Prokofiev’s Scythian Suite: Unused Music for a “Barbaric” Ballet

In 1915, the 23-year-old Sergei Prokofiev set to work on his first ballet score. Commissioned by Sergei Diaghilev for the Ballets Russes, the work, which was given the title Ala and Lolli, moved deep into Slavic mythology. It depicted an epic battle between the forces of light and darkness, represented by the sun god, Veles, and the grotesque monster, Chuzbog. The ballet’s setting centered around the Scythians, a prehistoric nomadic tribe which, beginning around the 7th century BC, occupied the area running from present-day Kazakhstan north into the Russian steppes.

Diaghilev wanted a primitive, “barbaric” ballet in the vein of Stravinsky’s The Rite of Springwhich had achieved a riotous premiere in Paris two years earlier. While working on the score, Prokofiev feared that the scenario that was outlined by his collaborator, the poet Sergei Gorodetzky, was “much too pretty.” Diaghilev found the plot “contrived and static” and the music “uninteresting.” The project was cancelled, and Prokofiev moved on to collaborate with Diaghilev on a more successful work, Chout.

Prokofiev’s Scythian Suite, scored for a vast orchestra which includes triple woodwinds, eight horns, alto trumpet, two harps, piano, and large percussion forces, developed from the ballet’s uncompleted piano score. Its January 16, 1916 premiere at St. Petersburg’s Mariinsky Theatre, conducted by the composer, was called “a scandal in high society” by one critic who reported, “The first movement was received in silence. The last called forth both applause and stormy protests.” Prokofiev wrote,

The timpanist tore the kettledrum head with his furious blows, and Siloti [the impresario who organized the concert] promised to send me the mangled piece of leather as a keepsake. In the orchestra itself there were noticeable signs of antagonism. ‘I have a sick wife and three children, must I be forced to suffer this hell?,’ grumbled a cellist, while behind him the trombones blew fearful chords into his ear. Siloti, in fine fettle, said we had given the audience a right slap in the face.

The opening bars of the first movement, The Adoration Of Veles And Ala, plunge us headlong into a chaotic battle between titanic forces. We get a sense of the Scythians’ ritualistic invocation of the sun. The thrashing cacophony reaches a towering climax with an ominous, ploddingly deliberate march. Soon, primordial dissonance fades into a quietly mysterious and hypnotic dance dominated by the flutes. The violins enter with an eerie dance of their own. The faint, wispy outline of ghosts swirls in the violas while strange, unsettling groans emerge in the basses.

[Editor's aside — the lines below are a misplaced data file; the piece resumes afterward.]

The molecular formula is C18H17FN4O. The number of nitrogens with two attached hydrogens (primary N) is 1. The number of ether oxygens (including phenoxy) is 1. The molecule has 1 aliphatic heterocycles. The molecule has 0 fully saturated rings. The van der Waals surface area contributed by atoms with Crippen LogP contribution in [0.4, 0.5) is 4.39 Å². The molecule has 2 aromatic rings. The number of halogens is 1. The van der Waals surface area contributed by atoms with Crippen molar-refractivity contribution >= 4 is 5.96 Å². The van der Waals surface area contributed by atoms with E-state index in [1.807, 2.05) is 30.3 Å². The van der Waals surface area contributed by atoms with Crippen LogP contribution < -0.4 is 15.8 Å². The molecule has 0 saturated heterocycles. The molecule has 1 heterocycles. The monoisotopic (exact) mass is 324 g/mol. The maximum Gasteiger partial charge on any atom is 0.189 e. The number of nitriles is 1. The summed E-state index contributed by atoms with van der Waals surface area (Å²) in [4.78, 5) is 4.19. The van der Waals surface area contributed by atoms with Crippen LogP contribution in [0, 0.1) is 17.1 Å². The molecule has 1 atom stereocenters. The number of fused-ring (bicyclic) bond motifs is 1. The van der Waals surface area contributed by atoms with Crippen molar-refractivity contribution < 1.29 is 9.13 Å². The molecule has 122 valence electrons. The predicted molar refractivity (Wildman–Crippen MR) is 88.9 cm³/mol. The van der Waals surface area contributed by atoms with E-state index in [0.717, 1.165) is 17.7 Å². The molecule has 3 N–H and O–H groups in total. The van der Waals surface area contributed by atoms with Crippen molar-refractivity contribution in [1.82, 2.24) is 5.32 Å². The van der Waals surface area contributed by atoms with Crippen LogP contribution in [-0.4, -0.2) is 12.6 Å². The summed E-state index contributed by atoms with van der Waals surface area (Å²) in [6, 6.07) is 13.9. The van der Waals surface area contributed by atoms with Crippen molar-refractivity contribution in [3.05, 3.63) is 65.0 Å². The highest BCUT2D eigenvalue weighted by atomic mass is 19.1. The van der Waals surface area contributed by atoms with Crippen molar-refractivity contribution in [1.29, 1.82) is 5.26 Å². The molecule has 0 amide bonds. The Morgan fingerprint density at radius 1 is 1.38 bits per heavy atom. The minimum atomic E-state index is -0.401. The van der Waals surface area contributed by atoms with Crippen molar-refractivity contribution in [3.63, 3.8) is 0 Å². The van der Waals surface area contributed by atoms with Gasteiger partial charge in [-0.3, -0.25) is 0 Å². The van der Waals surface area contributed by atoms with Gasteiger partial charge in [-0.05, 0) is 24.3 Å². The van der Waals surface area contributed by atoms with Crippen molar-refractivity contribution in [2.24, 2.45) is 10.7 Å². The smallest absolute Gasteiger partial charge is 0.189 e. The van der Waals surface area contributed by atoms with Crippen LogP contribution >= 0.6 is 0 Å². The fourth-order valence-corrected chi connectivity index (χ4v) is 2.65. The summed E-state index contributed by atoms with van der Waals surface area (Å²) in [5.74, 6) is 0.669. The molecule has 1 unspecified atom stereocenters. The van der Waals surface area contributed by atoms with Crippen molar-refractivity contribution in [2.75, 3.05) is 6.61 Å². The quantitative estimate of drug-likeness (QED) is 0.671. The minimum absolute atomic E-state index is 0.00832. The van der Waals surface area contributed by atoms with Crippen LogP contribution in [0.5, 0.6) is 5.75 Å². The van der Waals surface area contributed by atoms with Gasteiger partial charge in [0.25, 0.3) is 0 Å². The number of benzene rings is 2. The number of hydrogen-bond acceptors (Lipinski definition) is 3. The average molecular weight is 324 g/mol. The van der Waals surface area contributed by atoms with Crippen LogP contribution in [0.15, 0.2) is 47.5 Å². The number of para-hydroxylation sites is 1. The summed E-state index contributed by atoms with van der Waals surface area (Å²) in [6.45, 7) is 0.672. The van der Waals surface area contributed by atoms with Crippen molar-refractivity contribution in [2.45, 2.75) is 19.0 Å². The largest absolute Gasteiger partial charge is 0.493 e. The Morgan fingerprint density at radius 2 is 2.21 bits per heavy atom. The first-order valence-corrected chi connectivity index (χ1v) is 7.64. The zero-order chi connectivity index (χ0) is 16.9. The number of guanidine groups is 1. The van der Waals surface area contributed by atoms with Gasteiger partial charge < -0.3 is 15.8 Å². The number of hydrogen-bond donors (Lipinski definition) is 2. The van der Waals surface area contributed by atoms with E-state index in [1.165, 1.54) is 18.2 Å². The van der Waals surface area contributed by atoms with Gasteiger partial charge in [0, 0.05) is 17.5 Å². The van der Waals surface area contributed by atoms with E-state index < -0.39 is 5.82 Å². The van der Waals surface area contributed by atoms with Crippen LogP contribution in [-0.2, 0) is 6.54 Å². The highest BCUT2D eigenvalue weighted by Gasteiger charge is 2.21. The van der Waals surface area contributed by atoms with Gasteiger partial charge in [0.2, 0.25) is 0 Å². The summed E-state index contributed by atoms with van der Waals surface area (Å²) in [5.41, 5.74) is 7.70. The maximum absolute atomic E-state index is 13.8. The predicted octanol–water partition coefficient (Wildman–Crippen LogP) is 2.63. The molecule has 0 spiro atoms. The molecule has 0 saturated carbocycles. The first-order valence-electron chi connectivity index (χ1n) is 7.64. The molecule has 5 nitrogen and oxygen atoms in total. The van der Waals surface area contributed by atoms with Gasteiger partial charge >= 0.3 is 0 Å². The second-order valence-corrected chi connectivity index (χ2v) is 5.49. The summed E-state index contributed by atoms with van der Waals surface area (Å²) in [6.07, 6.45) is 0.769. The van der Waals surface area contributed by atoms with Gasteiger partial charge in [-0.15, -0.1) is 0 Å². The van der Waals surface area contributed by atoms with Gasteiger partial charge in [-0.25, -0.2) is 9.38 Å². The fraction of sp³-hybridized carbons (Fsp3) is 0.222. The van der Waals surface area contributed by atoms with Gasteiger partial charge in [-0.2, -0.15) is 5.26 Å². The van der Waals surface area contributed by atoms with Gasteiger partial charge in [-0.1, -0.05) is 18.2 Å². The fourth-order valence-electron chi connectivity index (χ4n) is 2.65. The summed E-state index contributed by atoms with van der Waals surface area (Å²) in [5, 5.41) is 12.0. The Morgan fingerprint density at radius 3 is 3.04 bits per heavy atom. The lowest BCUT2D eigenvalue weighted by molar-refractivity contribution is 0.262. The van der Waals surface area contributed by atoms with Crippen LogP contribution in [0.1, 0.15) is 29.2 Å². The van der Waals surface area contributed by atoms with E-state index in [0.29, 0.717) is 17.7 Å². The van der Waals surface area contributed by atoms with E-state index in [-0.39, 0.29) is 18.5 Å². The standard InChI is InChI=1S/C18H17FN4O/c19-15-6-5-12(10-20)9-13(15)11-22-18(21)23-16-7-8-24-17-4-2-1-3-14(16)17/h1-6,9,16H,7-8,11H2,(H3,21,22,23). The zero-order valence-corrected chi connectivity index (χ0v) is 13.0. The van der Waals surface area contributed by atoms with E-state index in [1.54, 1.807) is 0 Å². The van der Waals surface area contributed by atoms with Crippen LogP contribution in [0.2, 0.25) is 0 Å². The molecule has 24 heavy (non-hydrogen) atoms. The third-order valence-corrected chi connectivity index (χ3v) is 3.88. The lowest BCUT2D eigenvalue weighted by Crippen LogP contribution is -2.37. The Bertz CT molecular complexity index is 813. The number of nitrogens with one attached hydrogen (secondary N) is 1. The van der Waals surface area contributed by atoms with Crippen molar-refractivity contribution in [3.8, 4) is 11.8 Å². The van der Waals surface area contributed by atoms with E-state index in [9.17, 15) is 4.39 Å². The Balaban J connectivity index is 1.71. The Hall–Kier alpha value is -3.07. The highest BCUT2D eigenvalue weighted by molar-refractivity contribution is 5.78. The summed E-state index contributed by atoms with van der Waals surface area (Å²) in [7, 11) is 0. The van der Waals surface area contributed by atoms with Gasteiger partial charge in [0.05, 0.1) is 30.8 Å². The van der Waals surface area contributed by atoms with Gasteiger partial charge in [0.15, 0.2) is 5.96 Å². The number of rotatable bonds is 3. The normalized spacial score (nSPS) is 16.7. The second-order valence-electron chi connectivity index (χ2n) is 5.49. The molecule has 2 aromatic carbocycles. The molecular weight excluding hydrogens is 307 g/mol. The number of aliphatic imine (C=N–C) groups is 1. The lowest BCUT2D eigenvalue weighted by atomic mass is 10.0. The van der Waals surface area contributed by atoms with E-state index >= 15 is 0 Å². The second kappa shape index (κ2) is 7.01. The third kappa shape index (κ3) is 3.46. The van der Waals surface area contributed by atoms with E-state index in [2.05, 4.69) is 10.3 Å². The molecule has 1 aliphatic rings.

The second movement, The Evil God and the Dance of the Pagan Monsters, is hard-edged rock and roll. It dramatized a hellish scene in the ballet: “As the Scythians make a sacrifice to Ala, daughter of Veles, the Evil God performs a violent dance surrounded by seven monsters.”

The third movement, Night, moves into a serene, celestial landscape. Glistening splashes of color suggest the magical illumination of twinkling stars and shooting fireflies against a shadowy, nocturnal backdrop. This music was intended to accompany a scene in which moon maidens descend to console Ala, who has been harmed by the evil god.

The final movement, The Glorious Departure of Lolli and the Cortège of the Sun, depicts the rescue of Ala and the defeat of Chuzbog by the sun god. The Suite ends with an awe-inspiring musical sunrise which obliterates the forces of darkness.

The Scythian Suite is a dazzling display of orchestral color. Here is Valery Gergiev’s 2003 recording with St. Petersburg’s Kirov Orchestra (now the Mariinsky Theatre Orchestra):


  • Prokofiev: Scythian Suite, Op. 20, Valery Gergiev, Kirov Orchestra

Featured Image: A Scythian carving

About Timothy Judd

A native of Upstate New York, Timothy Judd has been a member of the Richmond Symphony violin section since 2001. He is a graduate of the Eastman School of Music where he earned the degrees Bachelor of Music and Master of Music, studying with world renowned Ukrainian-American violinist Oleh Krysa.

The son of public school music educators, Timothy Judd began violin lessons at the age of four through Eastman’s Community Education Division. He was a student of Anastasia Jempelis, one of the earliest champions of the Suzuki method in the United States.

A passionate teacher, Mr. Judd has maintained a private violin studio in the Richmond area since 2002 and has been active coaching chamber music and numerous youth orchestra sectionals.

In his free time, Timothy Judd enjoys working out with Richmond’s popular SEAL Team Physical Training program.

1 thought on “Prokofiev’s Scythian Suite: Unused Music for a “Barbaric” Ballet”

  1. Tim;

    I have long admired the Scythian Suite and wish I had been able to play it at least once in my time with the BSO. Leinsdorf was a great proponent and his LP set of the major orchestral works from his time as MD of the BSO is notable, especially the 5th Symphony first movement. He doesn’t march through it at the metronome marking, as far too many renditions do. He takes luxurious amounts of time at the climax of that great movement to savor the grandeur and majesty in the music. Just a few weeks ago I was recommending The Scythian Suite to a friend who had recently discovered Prokofiev’s music. Great to see it come up on your listening list. I will listen again.


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